Kegan is currently in the work of being a human being in right relationship with the land, and the community of beings in the Kwentekw river valley. Their ancestors, predominantly white settlers with a thread of indignity, are all peoples of the waters from the Great Lakes, the Atlantic Ocean, to the Mediterranean sea. Over the past 10 years, Kegan has also been in service to various indigenous communities with members connected to the Anishinaabe Midewiwin, Mexica, Lakota, Shoshone, and Mannahoack peoples and are claimed as kin by their Winkté Ina.
Weaver of Internal Strategies
Ashlei Milligan (she/they)
Ashlei was born and raised on Lenapehoking, in the Coatesville area of Pennsylvania. She is a Black, queer, environmentalist with a background in biology, organizing, and urban agriculture. She is interested in connecting with her ancestors while restoring ecological balance through Indigenous agriculture. Ashlei’s hometown is like many steel/coal towns of its time. Once Black people fled to the area in search of a job at the mill there was white flight, which Coatesville has struggled to recover from. This has impacted Ashlei in ways that she did not notice until she was older and deeply informs her current work.
Olivia McNeill (they/she)
Olivia McNeill (she/they) is a teacher-learner, researcher, and facilitator born in the mountains of North Carolina. As an undergraduate student at Appalachian State University, Olivia co-organized mutual aid projects with rural Appalachians and felt the power of community-based responses to community concerns. Their liberatory education praxis was seeded as a high school English teacher in North Carolina, where she co-created life-affirming learning spaces with youth. At the University of North Carolina Wilmington, she co-organized a climate survey with custodial workers to advocate for institutional changes. As an Assistant Director for the Brown Center for Students of Color, Olivia also coordinated political education and peer support models for BIPOC students at Brown University and in the Providence, RI community.
Olivia currently collaborates with groups and organizations as a consultant in the Connecticut River Valley and beyond to facilitate Participatory Action Research projects and popular education spaces with intergenerational communities. Her work is rooted in the possibilities of abolition and healing justice. They are a Ph.D. student in Social Justice Education at the University of Massachusetts Amherst, where they are studying Black and Indigenous research methodologies. She loves the land, speculative fiction, her family, and her cats.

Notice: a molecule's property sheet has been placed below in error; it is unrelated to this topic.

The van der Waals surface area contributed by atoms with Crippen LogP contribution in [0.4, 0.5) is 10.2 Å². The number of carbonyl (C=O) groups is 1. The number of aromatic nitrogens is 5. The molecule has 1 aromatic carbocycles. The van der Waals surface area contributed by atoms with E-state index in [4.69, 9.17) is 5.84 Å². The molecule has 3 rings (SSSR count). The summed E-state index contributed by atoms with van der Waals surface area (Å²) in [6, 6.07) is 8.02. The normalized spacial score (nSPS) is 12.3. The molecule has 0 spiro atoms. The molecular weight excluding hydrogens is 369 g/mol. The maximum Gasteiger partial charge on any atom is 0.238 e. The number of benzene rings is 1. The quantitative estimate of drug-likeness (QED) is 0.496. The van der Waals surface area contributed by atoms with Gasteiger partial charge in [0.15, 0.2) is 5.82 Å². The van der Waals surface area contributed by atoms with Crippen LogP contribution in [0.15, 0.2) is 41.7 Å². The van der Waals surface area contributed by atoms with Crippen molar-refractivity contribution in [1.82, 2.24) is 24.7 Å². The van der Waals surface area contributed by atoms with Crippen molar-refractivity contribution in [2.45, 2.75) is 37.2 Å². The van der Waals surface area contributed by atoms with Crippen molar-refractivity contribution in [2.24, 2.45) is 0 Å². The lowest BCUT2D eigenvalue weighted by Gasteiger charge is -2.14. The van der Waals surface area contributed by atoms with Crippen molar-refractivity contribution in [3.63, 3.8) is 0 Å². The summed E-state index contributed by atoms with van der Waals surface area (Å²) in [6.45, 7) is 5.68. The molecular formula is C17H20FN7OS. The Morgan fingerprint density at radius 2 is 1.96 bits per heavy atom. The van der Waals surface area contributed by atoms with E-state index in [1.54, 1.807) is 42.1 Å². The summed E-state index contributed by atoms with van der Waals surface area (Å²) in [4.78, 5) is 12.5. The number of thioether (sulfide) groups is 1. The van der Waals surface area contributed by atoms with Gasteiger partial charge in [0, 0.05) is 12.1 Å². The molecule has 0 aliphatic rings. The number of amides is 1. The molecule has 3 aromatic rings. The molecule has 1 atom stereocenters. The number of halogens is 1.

Dr. Morgan Leichter-Saxby (they/them)
Dr. Morgan Leichter-Saxby is a therapeutic and community playworker of Eastern European Jewish-American and white British descent. They have spent their life navigating these identities by moving often and in all directions across lines of geography and class, seeing the world through an increasingly queer lens. Morgan has long circled and is now rooted in the occupied lands of the Abenaki people, aka South-Eastern Vermont. As a playworker, their focus is on facilitating the transformative and liberatory processes of play in the lives of individuals and communities locally and internationally.
Amy is a queer farmer, gleaner and wildcrafting witch born in so called Guilford, Vermont. Their ancestors hail, almost entirely from Ireland. The beauty, tenacity and the struggles and priviledges of their people are deeply rooted in the justice work they are called on to do. Amy was raised by parents who moved to Vermont to garden, do social work, and befriend the old timer farmers of their neighborhood. Raised up in the 80s and 90s, they connected with anarcho socialist punk culture and are fiercely dedicated to collective liberation. They have been growing vegetables, herbs and sometimes flowers on family land since the birth of their child in 2004. Amy is motivated and inspired by mutual aid projects that strengthen frontline resilience, collaborative solidarity work, joy and survival/thrival. They have always worked alongside lovingly supportive and powerfully vulnerable comrades at the farm, gleaning on other farms and gathering from wild spaces.